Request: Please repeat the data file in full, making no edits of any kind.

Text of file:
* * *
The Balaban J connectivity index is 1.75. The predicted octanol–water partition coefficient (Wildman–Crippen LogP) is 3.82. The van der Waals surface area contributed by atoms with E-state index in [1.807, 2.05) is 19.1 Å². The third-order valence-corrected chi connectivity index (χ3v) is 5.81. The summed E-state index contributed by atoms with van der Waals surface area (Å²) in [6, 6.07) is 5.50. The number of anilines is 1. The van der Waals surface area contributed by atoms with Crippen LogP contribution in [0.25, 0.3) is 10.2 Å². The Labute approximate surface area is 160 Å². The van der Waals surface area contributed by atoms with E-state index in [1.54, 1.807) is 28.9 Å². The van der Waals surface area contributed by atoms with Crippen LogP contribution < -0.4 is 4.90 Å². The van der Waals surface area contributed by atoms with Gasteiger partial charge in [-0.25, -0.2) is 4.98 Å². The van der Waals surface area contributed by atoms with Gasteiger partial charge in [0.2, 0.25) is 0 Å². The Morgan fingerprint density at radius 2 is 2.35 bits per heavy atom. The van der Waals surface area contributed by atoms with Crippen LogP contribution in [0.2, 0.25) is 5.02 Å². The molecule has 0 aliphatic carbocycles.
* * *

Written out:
The Balaban J connectivity index is 1.75. The predicted octanol–water partition coefficient (Wildman–Crippen LogP) is 3.82. The van der Waals surface area contributed by atoms with E-state index in [1.807, 2.05) is 19.1 Å². The third-order valence-corrected chi connectivity index (χ3v) is 5.81. The summed E-state index contributed by atoms with van der Waals surface area (Å²) in [6, 6.07) is 5.50. The number of anilines is 1. The van der Waals surface area contributed by atoms with Crippen LogP contribution in [0.25, 0.3) is 10.2 Å². The Labute approximate surface area is 160 Å². The van der Waals surface area contributed by atoms with E-state index in [1.54, 1.807) is 28.9 Å². The van der Waals surface area contributed by atoms with Crippen LogP contribution < -0.4 is 4.90 Å². The van der Waals surface area contributed by atoms with Gasteiger partial charge in [-0.25, -0.2) is 4.98 Å². The van der Waals surface area contributed by atoms with Gasteiger partial charge in [0.2, 0.25) is 0 Å². The Morgan fingerprint density at radius 2 is 2.35 bits per heavy atom. The van der Waals surface area contributed by atoms with Crippen LogP contribution in [0.2, 0.25) is 5.02 Å². The molecule has 0 aliphatic carbocycles.